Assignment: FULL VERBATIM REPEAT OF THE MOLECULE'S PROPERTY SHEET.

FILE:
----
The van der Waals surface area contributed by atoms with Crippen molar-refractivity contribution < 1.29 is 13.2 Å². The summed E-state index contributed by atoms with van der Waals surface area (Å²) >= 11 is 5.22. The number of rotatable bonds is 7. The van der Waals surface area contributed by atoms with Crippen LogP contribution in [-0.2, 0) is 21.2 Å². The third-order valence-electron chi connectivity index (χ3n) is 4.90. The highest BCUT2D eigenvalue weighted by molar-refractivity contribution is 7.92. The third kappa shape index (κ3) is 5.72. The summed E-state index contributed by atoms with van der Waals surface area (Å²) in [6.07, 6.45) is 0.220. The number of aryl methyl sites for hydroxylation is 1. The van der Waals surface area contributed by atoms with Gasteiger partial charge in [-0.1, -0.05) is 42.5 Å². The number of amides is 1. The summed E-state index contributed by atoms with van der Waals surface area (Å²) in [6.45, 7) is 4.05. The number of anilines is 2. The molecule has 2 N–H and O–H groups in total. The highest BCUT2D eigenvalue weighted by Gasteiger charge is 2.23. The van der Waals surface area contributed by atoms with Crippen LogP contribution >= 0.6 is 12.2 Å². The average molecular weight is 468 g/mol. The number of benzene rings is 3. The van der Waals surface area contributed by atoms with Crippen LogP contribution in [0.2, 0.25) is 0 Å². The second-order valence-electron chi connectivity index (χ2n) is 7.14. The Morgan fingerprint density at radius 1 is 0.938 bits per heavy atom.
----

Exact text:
The van der Waals surface area contributed by atoms with Crippen molar-refractivity contribution < 1.29 is 13.2 Å². The summed E-state index contributed by atoms with van der Waals surface area (Å²) >= 11 is 5.22. The number of rotatable bonds is 7. The van der Waals surface area contributed by atoms with Crippen LogP contribution in [-0.2, 0) is 21.2 Å². The third-order valence-electron chi connectivity index (χ3n) is 4.90. The highest BCUT2D eigenvalue weighted by molar-refractivity contribution is 7.92. The third kappa shape index (κ3) is 5.72. The summed E-state index contributed by atoms with van der Waals surface area (Å²) in [6.07, 6.45) is 0.220. The number of aryl methyl sites for hydroxylation is 1. The van der Waals surface area contributed by atoms with Gasteiger partial charge in [-0.1, -0.05) is 42.5 Å². The number of amides is 1. The summed E-state index contributed by atoms with van der Waals surface area (Å²) in [6.45, 7) is 4.05. The number of anilines is 2. The molecule has 2 N–H and O–H groups in total. The highest BCUT2D eigenvalue weighted by Gasteiger charge is 2.23. The van der Waals surface area contributed by atoms with Crippen LogP contribution >= 0.6 is 12.2 Å². The average molecular weight is 468 g/mol. The number of benzene rings is 3. The van der Waals surface area contributed by atoms with Crippen LogP contribution in [0.2, 0.25) is 0 Å². The second-order valence-electron chi connectivity index (χ2n) is 7.14. The Morgan fingerprint density at radius 1 is 0.938 bits per heavy atom.